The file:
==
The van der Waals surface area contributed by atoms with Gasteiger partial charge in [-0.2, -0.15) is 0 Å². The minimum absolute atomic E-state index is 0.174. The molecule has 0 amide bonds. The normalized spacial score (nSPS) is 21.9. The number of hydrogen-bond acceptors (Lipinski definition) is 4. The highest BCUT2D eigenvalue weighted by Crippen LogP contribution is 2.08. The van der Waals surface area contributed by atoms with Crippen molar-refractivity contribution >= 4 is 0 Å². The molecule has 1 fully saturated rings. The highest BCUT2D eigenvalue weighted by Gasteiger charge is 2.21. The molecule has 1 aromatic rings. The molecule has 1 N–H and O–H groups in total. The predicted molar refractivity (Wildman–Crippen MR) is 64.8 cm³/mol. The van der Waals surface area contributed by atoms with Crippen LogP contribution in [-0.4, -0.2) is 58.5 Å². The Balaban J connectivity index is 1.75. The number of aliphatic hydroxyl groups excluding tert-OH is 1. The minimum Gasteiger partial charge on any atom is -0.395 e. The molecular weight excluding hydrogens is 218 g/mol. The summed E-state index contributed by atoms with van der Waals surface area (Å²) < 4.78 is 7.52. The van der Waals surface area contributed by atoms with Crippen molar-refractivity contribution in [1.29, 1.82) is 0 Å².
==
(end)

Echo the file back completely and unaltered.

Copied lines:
The van der Waals surface area contributed by atoms with Gasteiger partial charge in [-0.2, -0.15) is 0 Å². The minimum absolute atomic E-state index is 0.174. The molecule has 0 amide bonds. The normalized spacial score (nSPS) is 21.9. The number of hydrogen-bond acceptors (Lipinski definition) is 4. The highest BCUT2D eigenvalue weighted by Crippen LogP contribution is 2.08. The van der Waals surface area contributed by atoms with Crippen molar-refractivity contribution >= 4 is 0 Å². The molecule has 1 fully saturated rings. The highest BCUT2D eigenvalue weighted by Gasteiger charge is 2.21. The molecule has 1 aromatic rings. The molecule has 1 N–H and O–H groups in total. The predicted molar refractivity (Wildman–Crippen MR) is 64.8 cm³/mol. The van der Waals surface area contributed by atoms with Crippen LogP contribution in [-0.4, -0.2) is 58.5 Å². The Balaban J connectivity index is 1.75. The number of aliphatic hydroxyl groups excluding tert-OH is 1. The minimum Gasteiger partial charge on any atom is -0.395 e. The molecular weight excluding hydrogens is 218 g/mol. The summed E-state index contributed by atoms with van der Waals surface area (Å²) < 4.78 is 7.52. The van der Waals surface area contributed by atoms with Crippen molar-refractivity contribution in [1.29, 1.82) is 0 Å².